Thursday, July 06, 2006

The Shanghai Restoration Project

I stumbled across The Shanghai Restoration Project a few days ago when I was checking the iTunes music store for any updates (I usually just download the free single of the week and this, along with my subscriptions to Alternative/Modern Rock, Folk/Americana and KEXP Radio's Song of the Day podcasts tends to keep me sorted for new and intriguing music).

However, this stunning piece of album art caught my eye. Ok, so I lied. It was actually this:
but the two are very similar, and, as the music of "Reinterpretations" is to that of "The Shanghai Restoration Project" (the original album), one is a remix of the other.

So, what did I do? I listened to the snippets of tracks that iTunes would let me and got very excited as a result. Infact, if memory serves, I think I made a bit of a mess. So, I scraped together £4.74 (which, as far as I know, is still the price of this fantastic, 8-track-long EP, resplendid with all its sumptuous audio bonuses) and got down to some fraught and anxious downloading.

I certainly wasn't disappointed! I feel that this album is something ephemerally impressive, like watching a duck work a trapeze with all the grace and allacrity of a Russian schoolgirl, stolen away from her family in the night to work the carnivals of Moscow.

The initial attraction, I have to admit, was the album cover, but, after getting over that I realised that there was something really stirring about it. I love "traditional oriental" music, or that which we are subject to in the UK, and am also quite the fan of J-pop and J-rock, hints of which are very apparent on the EP.

This isn't really getting us anywhere though, you have no idea what The Shanghai Restoration Project actually sounds like at all! Well, think of it like this: The Postal Service is to lo-fi indie-pop as The Shanghai Restoration Project is to Japanese pop. So yes, it's chilled out, classical Chinese techno with overtones of hip-hop, R&B and jazz, and it's not bad at all!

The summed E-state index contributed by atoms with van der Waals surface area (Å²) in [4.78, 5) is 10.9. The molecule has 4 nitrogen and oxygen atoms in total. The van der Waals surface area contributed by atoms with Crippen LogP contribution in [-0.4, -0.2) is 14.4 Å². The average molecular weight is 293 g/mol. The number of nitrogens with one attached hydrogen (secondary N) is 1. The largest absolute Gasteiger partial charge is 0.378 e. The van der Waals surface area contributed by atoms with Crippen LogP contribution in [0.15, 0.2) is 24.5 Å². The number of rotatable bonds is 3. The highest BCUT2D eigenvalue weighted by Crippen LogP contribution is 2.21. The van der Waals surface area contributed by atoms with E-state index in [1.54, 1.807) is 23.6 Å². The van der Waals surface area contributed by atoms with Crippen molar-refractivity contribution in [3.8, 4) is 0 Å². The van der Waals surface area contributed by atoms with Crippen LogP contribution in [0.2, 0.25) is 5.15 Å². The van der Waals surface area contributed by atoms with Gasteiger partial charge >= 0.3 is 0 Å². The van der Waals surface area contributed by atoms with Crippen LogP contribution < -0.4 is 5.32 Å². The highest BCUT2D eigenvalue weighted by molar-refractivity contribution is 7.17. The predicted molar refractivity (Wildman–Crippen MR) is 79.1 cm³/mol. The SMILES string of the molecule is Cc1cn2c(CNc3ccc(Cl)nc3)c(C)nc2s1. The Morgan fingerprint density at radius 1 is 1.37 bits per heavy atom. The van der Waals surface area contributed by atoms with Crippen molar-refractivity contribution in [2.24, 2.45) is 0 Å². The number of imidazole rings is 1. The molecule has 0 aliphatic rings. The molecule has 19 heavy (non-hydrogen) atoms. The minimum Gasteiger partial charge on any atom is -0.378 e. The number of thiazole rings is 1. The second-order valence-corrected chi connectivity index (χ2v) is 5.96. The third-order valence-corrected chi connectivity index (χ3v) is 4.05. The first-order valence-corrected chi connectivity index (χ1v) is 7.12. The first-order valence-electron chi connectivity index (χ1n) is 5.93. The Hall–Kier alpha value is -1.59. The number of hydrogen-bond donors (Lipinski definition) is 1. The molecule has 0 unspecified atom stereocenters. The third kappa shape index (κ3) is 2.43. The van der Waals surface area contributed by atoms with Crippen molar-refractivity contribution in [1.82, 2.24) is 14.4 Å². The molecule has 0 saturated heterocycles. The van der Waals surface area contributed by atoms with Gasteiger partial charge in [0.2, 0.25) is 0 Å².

From what I can tell though, some tracks have suffered in comparison to their original, raw counterparts from the original album, but that is not to say that these are bad remixes, they just pale slightly when put beside their aural breatheren, the original "Miss Shanghai" being one such example. Some tracks, on the otherhand, such as "Babylon of the Occident", excel in their reproductions and are, in fact, far better than their originals!

I do not, however, think I have done much good in talking about my opinions of it, so I will paste their biography from the website they call home.

"About the Artist:

In 2003, producer and songwriter Dave Liang launched his career with impressive force, producing for artists on major labels such as Bad Boy, Motown, and Universal Records. These successful forays into the realm of commercial music have earned him high credibility and recognition within the industry. With The Shanghai Restoration Project, his first complete album, Liang inventively marries traditional Chinese instruments with modern hip-hop and electronic production, bringing the ancient world to life in the 21st century.

"There is a void of Chinese American music given all the recent political and commercial attention on China," he says. "My aim with this project is to capture and reflect that tension while introducing new sounds that result from the fusion of the two cultures."

Liang's music has been featured in films such as Red Doors (Winner TriBeCa Film Festival '05), on programs such as KCRW's "Morning Becomes Eclectic", and in clubs and lounges the world over. In 2005, he signed a deal with Outernational Music, the licensing division of Thievery Corporation’s label, ESL Music.

About the Project:

The Shanghai Restoration Project draws its creative inspiration from the old 1930s Shanghai jazz bands, an early combination of East and West that has become an international legend. Today’s Shanghai is a chessboard of similar tensions and dichotomies: exotic versus familiar, lore versus technology, and most importantly, traditional Chinese philosophy versus contemporary life. The Shanghai Restoration Project captures and explores these tensions by introducing Eastern instruments and rhythms to the Western sounds of hip-hop, jazz, and pop.

As a Chinese-American, Liang aims to revive the exotic blend of the original Shanghai Jazz bands in a modern context: "Like the rest of the world,” he says, “China is changing so much, but it's doing so on an entirely different level from the rest of us. It's time to explore that idea musically."

About Reinterpretations:

Reinterpretations is more than a remix. The spirit of the Shanghai Restoration Project has been preserved, but the chords have been rewritten, the tempos have been recalibrated, and the styles have been altered.

Producer Dave Liang reintroduces the listener to the project through a series of eight experimental lenses, each portraying Shanghai in a different light. Whereas the original Shanghai Restoration Project drew its inspiration from the 1930s Shanghai jazz bands, Reinterpretations looks to the transformative pulse of modern day Shanghai. Staying faithful to its predecessor, Reinrepretations incorporates elements from each of the original 15 tracks, paralleling Shanghai’s own reinvention. Listen closely."

1 comment:

Laurengensaft said...

Guess who's back! Woohoo!